Empain died at Woluwe in Belgium in 1929, but his body was brought back to Egypt for burial under the Basilica of Notre Dame in Heliopolis. Three generations of Empains then occupied the palace, but in 1957 it was sold by its owners and began to fall into ruin. Some parts of the Indian decorative elements and sculptures crumbled and fell away, and the beautifully designed parquet floors and gold-plated doorknobs went astray. As negligence took its toll, the palace became the abode of bats, which in an odd way suited its Gothic aspect. The gilded ceilings, the decorations and the famed Belgian mirrors that once graced the walls were hidden by bats and bat droppings.

Rumours about the palace spread, and to many it became a house of horror. Some said that it was used by drug dealers as a storage space for illicit goods, while others believed it was haunted by devils and called it the “House of Vampires” or “Count Dracula’s Castle”. The Palace’s neighbours called it the “Ghost House,” claiming to hear the sound of voices and dragging furniture in the middle of the night while the lights in the garden lit up and turned off suddenly.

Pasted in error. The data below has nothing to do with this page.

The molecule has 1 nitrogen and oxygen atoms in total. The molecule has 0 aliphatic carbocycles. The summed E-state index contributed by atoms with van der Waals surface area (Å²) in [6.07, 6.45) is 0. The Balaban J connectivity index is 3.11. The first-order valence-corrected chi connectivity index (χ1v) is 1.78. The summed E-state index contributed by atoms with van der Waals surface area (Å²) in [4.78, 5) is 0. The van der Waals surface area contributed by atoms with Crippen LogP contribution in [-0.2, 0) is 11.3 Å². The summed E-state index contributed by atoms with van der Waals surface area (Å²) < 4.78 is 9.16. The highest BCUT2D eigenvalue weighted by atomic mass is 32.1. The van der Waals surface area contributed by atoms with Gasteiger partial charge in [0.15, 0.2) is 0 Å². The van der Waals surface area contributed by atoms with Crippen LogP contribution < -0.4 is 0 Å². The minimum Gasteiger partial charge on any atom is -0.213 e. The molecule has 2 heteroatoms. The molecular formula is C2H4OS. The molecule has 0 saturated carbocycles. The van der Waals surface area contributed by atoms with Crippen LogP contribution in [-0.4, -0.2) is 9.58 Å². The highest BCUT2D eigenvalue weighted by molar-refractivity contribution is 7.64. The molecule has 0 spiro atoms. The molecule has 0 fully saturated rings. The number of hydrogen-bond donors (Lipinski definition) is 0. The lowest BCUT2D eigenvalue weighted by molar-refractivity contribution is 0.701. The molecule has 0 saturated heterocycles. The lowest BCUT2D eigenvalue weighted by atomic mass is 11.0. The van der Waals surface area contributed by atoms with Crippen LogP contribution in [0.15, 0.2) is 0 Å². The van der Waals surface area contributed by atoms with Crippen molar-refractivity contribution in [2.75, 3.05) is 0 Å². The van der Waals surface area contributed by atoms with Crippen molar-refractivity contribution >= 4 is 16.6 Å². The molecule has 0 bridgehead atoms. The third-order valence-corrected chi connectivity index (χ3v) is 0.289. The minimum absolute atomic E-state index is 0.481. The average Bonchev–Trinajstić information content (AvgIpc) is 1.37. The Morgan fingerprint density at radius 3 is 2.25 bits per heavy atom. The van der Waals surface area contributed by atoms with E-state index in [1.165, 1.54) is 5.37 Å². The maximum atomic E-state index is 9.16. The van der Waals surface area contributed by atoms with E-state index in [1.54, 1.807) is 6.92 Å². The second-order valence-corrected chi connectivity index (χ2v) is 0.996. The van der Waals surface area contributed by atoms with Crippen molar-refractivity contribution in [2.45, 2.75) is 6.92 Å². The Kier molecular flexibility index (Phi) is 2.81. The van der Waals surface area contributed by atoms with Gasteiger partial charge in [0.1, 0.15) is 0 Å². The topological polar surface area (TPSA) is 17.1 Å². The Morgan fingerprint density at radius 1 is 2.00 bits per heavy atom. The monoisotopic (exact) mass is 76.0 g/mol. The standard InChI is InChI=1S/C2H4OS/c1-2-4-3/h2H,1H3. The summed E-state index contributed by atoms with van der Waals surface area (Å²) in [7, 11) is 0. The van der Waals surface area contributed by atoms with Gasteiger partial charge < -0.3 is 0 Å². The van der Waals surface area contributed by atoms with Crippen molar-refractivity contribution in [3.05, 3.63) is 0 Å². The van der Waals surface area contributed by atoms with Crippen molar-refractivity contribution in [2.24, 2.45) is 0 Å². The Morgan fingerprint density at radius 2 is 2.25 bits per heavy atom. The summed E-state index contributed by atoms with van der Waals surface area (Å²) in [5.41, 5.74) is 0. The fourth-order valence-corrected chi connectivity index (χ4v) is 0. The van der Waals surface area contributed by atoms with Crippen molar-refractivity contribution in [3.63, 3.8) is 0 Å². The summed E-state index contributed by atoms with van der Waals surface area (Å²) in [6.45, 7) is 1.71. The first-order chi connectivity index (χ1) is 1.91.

Am Abdel-Rehim, who worked as a guard at the palace in the 1990s, insists that the building is haunted. In 1982 he and some passing pedestrians saw smoke issuing from the palace’s main room and up through the main tower, but in the evening all traces of a fire had vanished, he said.

An Internet site then said that there were many reasons that might explain the smoke, writing that “Baron Empain had his main room in the main tower which wasn’t entered by anyone but him. Even his sister Helena and his young daughter Mariam weren’t allowed to enter it. This room was known as the Chamber of the Rosary and has doors leading to the Basilica where Empain was buried after his death.” What increased the rumours of the presence of ghosts was the fact that people who broke into the Baron’s room claimed that the mirrors were stained with blood.

The site also makes claims about members of the Baron’s family, claiming that Baroness Helena died after falling from the balcony of an interior room. It also claims that Empain’s daughter Mariam was found lying face down dead in the well of the elevator used to carry the Baron’s breakfast upstairs.